Your vet may even see an obvious issue during their physical exam, like a painful ear infection or an infected tooth.
Once they have performed the physical exam, your vet can decide which diagnostics would help them get to the bottom of your dog’s symptoms.
This could range from blood tests to x-rays based on your dog’s situation, so we always suggest trusting their guidance.
Many underlying factors can cause a dog to pant at night, so it’s important to allow your vet to investigate further.
Can I Prevent Panting At Night In My Dog?
It’s not always possible to prevent your dog from panting at night, but there are some tips that could promote peaceful rest for your dog going forward.
Some of these tips include:
- Keeping their sleeping area at a comfortable temperature for them. Every dog is different, so you will need to get to know your pup and their preferences.
- Offering them a comfortable bed or sleeping area that meets their needs. For example, a dog with joint disease will need a supportive bed that does not cause further pain as they sleep.
- Offering your dog plenty of exercise throughout the day. If your pup has pent up energy at night when you are trying to rest, this can be extremely aggravating.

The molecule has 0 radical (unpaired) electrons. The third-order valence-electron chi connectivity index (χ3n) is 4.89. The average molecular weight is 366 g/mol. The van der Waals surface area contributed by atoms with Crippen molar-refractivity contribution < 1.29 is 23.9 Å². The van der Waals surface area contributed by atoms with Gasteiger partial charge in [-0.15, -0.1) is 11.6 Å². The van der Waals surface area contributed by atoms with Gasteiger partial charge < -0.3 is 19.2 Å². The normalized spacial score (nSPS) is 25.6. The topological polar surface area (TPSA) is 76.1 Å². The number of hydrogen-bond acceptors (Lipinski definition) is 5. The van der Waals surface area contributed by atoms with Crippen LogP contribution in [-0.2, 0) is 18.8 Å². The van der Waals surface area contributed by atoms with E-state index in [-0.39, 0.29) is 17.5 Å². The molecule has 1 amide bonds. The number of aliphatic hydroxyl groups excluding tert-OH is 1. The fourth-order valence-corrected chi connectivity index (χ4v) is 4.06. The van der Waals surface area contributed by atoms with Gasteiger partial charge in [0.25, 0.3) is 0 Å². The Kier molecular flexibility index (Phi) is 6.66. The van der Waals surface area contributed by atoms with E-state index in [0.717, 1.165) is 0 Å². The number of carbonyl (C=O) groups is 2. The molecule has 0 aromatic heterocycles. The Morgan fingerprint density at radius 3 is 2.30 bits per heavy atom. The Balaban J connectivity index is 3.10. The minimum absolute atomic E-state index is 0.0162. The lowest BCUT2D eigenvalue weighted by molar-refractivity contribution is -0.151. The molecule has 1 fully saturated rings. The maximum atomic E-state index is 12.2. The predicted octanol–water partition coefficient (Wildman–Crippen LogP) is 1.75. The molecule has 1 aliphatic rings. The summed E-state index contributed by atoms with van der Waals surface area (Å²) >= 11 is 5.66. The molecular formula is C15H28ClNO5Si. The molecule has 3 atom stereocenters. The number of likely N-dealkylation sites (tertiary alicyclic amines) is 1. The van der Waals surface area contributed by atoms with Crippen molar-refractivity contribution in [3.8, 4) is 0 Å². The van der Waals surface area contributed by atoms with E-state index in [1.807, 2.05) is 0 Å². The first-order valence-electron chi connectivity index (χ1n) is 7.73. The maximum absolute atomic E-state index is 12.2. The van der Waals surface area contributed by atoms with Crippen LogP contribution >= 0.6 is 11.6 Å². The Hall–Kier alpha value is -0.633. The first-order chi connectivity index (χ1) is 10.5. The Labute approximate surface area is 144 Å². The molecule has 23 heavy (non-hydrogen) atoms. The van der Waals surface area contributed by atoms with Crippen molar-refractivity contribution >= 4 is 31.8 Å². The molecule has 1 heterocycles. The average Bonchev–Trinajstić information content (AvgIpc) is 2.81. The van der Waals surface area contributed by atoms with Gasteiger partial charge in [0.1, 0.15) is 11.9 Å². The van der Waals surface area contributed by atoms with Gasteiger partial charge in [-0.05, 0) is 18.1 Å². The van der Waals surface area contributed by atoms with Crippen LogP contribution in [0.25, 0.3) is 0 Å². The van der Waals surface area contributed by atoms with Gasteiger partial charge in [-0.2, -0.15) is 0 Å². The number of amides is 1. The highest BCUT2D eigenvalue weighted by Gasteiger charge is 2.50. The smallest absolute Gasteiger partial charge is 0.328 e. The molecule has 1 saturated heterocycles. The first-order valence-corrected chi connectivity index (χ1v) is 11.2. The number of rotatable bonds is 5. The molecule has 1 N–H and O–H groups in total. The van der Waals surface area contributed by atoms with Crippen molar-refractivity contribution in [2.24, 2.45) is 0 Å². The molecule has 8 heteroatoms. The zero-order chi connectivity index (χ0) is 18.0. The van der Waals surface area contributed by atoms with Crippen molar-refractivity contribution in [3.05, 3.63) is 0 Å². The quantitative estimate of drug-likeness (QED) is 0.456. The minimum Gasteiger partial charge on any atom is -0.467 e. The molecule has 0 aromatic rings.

- Tending to any strange symptoms or behaviors throughout the day. Ignoring any signs of brewing illness can make for an uncomfortable night for you and your pup.
Not all situations can be prevented, but you can help to promote comfort for your pup in the nighttime hours.
If your dog still continues to pant at night in spite of these efforts, it may be time to reach out to your veterinarian for guidance.
Final Thoughts On Dog Panting At Night
Though panting at night could be due to a benign cause, it should always warrant some attention on our part.
Once you get to know your pup and their standard sleeping habits, you can easily pick up on any strange behaviors in the future.
My name is Amber. I am a dedicated animal lover that turned my passion into my career. I am a Licensed Vet Tech with 12 years of experience in veterinary medicine, but I recently took my career online to help spread accurate information on animal care. With how vast the online world is, I have a strong desire to ensure that the reader always walks away with helpful pet advice. With the experience I’ve gained from my time in this field, I have been able to travel the world, offering my services to as many animal rescues as I can find. If I am not at my laptop, or back home visiting family, you can find me somewhere in the world, cuddling every furry friend that I can find! More About Us